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Open Access Publications from the University of California

Inhibition of IRF4 in dendritic cells by PRR-independent and -dependent signals inhibit Th2 and promote Th17 responses.

  • Author(s): Lee, Jihyung
  • Zhang, Junyan
  • Chung, Young-Jun
  • Kim, Jun Hwan
  • Kook, Chae Min
  • González-Navajas, José M
  • Herdman, David S
  • Nürnberg, Bernd
  • Insel, Paul A
  • Corr, Maripat
  • Mo, Ji-Hun
  • Tao, Ailin
  • Yasuda, Kei
  • Rifkin, Ian R
  • Broide, David H
  • Sciammas, Roger
  • Webster, Nicholas Jg
  • Raz, Eyal
  • et al.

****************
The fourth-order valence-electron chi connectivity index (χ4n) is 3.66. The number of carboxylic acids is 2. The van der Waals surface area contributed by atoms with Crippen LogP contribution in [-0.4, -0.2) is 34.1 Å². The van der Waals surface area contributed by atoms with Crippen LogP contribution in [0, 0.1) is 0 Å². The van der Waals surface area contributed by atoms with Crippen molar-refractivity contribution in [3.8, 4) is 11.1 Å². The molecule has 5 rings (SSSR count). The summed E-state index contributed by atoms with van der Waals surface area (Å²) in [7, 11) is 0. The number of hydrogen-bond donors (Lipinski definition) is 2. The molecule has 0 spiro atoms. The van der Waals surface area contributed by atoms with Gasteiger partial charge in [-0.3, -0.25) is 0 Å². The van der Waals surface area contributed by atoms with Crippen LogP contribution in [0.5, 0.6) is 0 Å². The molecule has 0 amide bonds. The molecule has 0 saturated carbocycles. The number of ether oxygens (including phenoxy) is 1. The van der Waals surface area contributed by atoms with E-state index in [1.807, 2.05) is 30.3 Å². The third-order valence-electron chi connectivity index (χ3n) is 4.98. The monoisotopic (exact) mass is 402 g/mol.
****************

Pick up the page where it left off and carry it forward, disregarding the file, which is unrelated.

Cyclic AMP (cAMP) is involved in many biological processes but little is known regarding its role in shaping immunity. Here we show that cAMP-PKA-CREB signaling (a pattern recognition receptor [PRR]-independent mechanism) regulates conventional type-2 Dendritic Cells (cDC2s) in mice and reprograms their Th17-inducing properties via repression of IRF4 and KLF4, transcription factors essential for cDC2-mediated Th2 induction. In mice, genetic loss of IRF4 phenocopies the effects of cAMP on Th17 induction and restoration of IRF4 prevents the cAMP effect. Moreover, curdlan, a PRR-dependent microbial product, activates CREB and represses IRF4 and KLF4, resulting in a pro-Th17 phenotype of cDC2s. These in vitro and in vivo results define a novel signaling pathway by which cDC2s display plasticity and provide a new molecular basis for the classification of novel cDC2 and cDC17 subsets. The findings also reveal that repressing IRF4 and KLF4 pathway can be harnessed for immuno-regulation.

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